This Week In 1984: March 11, 1984
I'm sure no band ever sets out to be a one-hit wonder. But if you had to be one, then best to have your sole smash single in the '80s.
Why? Well, as we all know, '80s one-hit wonders are far superior to those from any other decade. And with music videos widespread by then, your big hit song - and the crazy fashion that went with it - is preserved for posterity (i.e. regular rotation on Max).
A song that's never far away from being played on Max was still number 1 this week in 1984. "Love Is A Battlefield" by Pat Benatar ruled the roost for a fourth week.
Off The Chart
Peak: number 94
Camp classic #1: if anyone tried to sing this now, they'd be slut-shamed out of the industry. But in 1984, Sinitta's mother's seminal Hi-NRG track was a gay club smash, if not a chart hit.
Number 93 "Only For You" by Louise Tucker
Peak: number 80
"Midnight Blue" had reached the top 30, but this next slice of synthpopera from the mezzo-soprano didn't connect. "Only For You" is based on Ronald Binge's composition "Elizabethan Serenade".
Number 83 "Where's My Man" by Eartha Kitt
Peak: number 70
Camp classic #2: it'd been almost 30 years since her last top 40 hit, "Nothin' For Christmas", and unfortunately for the one-time Catwoman, this seductive song didn't change that.
Number 82 "That's All" by Genesis
Peak: number 62
It was one of their poppiest songs to date, but "That's All" didn't match "Mama" by making the top 50. This was the last we'd see of Genesis until their 1986-87 success. During that period, the actual follow-up to "Mama", "Home By The Sea", would make a belated visit to the chart.
Number 48 "King Of Pain" by The Police
Peak: number 44
As The Police headed off on the hiatus they'd never fully come back from, a fourth and final single from Synchronicity slipped into the top 50. What no one could've known at the time was that "King Of Pain", which was written about Sting's breakup with first wife Frances Tomelty, would be the final new song by the band to make the ARIA chart. Although a peak of number 44 is certainly an anti-climactic way for the reigning biggest band in the world to conclude their chart run, "King Of Pain" did much better than the album's third single, "Synchronicity II", which missed the top 100 in late 1983. Of course, this wasn't quite the last we'd see of The Police in the top 50, with a re-recording of "Don't Stand So Close To Me" charting in 1986 as the band well and truly split.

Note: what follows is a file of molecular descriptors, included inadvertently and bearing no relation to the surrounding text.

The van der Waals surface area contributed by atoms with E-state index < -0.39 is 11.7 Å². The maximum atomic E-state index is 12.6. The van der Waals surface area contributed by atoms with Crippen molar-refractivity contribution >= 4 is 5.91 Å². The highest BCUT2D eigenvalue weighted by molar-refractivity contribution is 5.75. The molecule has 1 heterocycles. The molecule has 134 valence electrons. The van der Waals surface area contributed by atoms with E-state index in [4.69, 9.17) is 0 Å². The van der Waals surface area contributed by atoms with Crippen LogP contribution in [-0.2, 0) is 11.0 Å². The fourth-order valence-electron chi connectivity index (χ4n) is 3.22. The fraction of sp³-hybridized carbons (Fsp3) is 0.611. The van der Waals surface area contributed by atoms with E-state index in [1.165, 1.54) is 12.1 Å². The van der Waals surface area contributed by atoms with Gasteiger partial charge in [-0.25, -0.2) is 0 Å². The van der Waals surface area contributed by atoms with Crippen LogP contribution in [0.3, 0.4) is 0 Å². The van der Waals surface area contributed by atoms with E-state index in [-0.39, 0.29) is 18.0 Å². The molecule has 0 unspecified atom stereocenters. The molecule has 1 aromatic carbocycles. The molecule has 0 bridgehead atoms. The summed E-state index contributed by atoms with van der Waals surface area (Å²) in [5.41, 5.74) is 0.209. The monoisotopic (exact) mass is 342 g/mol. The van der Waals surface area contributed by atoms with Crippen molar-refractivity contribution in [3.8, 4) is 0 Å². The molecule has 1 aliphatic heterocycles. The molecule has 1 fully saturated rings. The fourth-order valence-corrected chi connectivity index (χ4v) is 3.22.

Number 46 "Baby You're Dynamite" by Cliff Richard
Peak: number 46
Cliff Richard celebrated his 25th anniversary as a recording artist in 1983 and released the appropriately titled Silver album to mark the milestone. Unfortunately, it wasn't the most momentous of occasions from a chart point of view. The album's first single, "Never Say Die (Give A Little Bit More)", had proved to be a fizzler and this follow-up barely made the top 50. It was one of those periods in Cliff's career - like most of the '70s - where he was out of step with what was popular with the Australian record buying public. And although he still had the odd hit single to come, chart success would be more of a novelty - sometimes literally - than as part of a resurgence, like he'd enjoyed between 1979 and 1982.
Number 45 "The Politics Of Dancing" by Re-Flex
Peak: number 12
At the very end of the music video for "The Politics Of Dancing", a caption comes up on the screen saying "to be continued...". Unfortunately for Britain's Re-Flex, their chart career came to an abrupt end following this new wave hit, with no further singles from the album of the same name reaching the top 100. It wasn't for want of trying, with another five songs lifted from The Politics Of Dancing in various parts of the world - songs like "Hurt", "Praying To The Beat" and "Hitline". Did Re-Flex deserve to never have another hit? Well, at least they got as high as number 12 locally. In the UK and the US, "The Politics Of Dancing" was only a minor top 30 success. There's a link to the music video in the song title above and a TV performance below.
Listen to this week's new entries on my Spotify playlist of all the top 50 hits from 1984:
Next week: another quiet week on the ARIA chart, with the arrival of the other version of "The Curly Shuffle" and a single that's not, as I'd hoped, by Lydia from Fame.